Tonight at 8, public broadcasting's premier science program, "Nova," presents the first of two one-hour segments on the war against cancer. "Nova's" results are mixed, but then, so are the successes of the war.
This week's program -- on WETA (Ch. 26) tonight and on WHMM (Ch. 32) Thursday at 9 p.m. -- is devoted to the experimental use of the natural biological substance interleukin-2, about the hoopla surrounding this first major immunological approach to fighting cancer and to its failure to provide the instant cure a nai ve and desperate public read into its early notices.
Interleukin-2 is a protein that acts as a messenger between elements of the body's immune system. It can "tell" certain white blood cells to turn into cancer killers. It is made in minute quantities by the body, but with the help of bioengineers, researchers at the National Cancer Institute and now at about 30 centers around the country, have been able to obtain -- as one researcher says on the program -- probably "more interleukin-2 than has been made in the history of mankind," surpassing all the IL-2 made naturally by all the people who have ever existed.
"Nova" producers began this program months ago, centering on Boston's Tufts-New England Medical Center patients at the advent of the IL-2 program there, but not overlooking the program's experimental roots at the National Cancer Institute in Bethesda where its first victories seemed to portend a genuine breakthrough.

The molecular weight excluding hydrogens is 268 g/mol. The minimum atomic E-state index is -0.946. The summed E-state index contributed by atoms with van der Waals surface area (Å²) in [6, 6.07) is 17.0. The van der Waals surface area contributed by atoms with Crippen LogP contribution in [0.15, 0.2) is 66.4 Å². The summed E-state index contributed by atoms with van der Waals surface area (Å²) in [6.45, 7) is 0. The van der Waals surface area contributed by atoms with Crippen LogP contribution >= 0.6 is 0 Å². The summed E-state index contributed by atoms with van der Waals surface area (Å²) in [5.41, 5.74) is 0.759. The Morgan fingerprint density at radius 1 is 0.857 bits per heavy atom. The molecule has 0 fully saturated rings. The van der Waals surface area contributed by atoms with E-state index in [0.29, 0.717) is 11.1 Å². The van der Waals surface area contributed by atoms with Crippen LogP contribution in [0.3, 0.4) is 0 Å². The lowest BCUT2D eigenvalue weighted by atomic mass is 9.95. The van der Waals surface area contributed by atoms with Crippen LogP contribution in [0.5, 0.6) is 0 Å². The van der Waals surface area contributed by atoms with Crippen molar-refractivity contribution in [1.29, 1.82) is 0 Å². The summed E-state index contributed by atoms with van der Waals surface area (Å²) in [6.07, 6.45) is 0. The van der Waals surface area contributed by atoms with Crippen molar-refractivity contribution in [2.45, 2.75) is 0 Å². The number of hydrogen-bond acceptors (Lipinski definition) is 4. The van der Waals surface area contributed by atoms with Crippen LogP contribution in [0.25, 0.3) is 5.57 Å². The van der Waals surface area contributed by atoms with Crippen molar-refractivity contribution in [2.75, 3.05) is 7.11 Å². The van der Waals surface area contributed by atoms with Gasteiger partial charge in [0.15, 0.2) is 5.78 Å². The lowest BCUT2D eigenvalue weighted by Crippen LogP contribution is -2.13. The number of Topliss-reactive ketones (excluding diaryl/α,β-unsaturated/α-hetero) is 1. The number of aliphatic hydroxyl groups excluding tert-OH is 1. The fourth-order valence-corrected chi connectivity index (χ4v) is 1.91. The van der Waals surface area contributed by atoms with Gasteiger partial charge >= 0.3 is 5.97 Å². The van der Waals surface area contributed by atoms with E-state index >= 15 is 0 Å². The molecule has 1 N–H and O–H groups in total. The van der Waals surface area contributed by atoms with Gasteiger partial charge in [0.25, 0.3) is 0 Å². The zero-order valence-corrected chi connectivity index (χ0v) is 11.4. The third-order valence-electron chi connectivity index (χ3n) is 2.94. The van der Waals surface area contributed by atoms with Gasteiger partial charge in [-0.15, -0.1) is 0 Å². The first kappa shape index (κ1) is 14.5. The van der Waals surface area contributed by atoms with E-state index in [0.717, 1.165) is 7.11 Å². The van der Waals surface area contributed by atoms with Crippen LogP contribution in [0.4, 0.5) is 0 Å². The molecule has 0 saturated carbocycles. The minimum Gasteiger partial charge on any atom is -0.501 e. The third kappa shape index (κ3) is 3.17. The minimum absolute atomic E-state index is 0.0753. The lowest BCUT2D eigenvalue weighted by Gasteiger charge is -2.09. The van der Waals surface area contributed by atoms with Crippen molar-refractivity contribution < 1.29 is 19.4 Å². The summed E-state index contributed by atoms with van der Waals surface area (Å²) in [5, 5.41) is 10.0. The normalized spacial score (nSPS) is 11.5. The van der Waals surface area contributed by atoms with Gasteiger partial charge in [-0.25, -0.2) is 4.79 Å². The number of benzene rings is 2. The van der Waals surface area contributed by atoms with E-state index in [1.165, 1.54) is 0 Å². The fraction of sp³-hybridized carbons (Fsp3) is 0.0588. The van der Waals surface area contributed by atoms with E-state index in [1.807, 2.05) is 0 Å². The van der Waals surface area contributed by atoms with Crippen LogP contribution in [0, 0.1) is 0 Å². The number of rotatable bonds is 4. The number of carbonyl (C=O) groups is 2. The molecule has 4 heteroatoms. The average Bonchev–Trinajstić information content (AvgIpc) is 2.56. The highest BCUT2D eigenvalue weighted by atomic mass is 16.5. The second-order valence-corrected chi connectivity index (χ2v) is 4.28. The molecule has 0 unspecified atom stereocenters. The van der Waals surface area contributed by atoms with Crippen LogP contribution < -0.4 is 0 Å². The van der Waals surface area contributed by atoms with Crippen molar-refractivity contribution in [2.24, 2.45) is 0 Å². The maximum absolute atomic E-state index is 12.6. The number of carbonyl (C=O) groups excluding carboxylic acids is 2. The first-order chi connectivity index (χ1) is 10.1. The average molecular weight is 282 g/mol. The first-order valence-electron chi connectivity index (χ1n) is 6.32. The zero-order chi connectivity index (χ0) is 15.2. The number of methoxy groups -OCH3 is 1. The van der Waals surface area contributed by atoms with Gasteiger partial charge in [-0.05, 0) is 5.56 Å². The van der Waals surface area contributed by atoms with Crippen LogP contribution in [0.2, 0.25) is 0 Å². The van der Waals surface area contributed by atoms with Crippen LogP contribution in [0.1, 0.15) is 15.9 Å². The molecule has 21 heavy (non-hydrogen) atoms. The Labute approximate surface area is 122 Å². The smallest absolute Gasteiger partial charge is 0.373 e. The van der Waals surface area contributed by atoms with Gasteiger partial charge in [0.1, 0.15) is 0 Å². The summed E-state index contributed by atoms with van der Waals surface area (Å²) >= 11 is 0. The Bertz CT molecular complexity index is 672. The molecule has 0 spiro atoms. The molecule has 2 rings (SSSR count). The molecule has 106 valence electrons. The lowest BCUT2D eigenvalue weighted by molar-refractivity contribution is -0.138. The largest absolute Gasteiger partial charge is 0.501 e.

Dr. Steven A. Rosenberg, NCI oncological surgeon, discovered that removing blood cells from a cancer victim's body and "activating" them with genetically engineered IL-2 offered a potentially ultimate weapon against that individual's cancer when the newly activated cells, called Lymphokine-activated killer cells, or LAK cells, were restored to the individual.
Some early successes catapulted Rosenberg and his team to instant fame -- newsmagazine covers -- the whole bit. "Nova" shows him posing with his team, all of whom are wearing T-shirts emblazoned with the words "LAK PAC" and a picture of the then-ubiquitous Pac-Man mouth.
Subsequent experiments at other centers, including New England, dampened the initial euphoria. The treatment was successful in only about a quarter of the patients, and its toxicity was enormous -- potentially fatal if patients were not chosen with exacting care.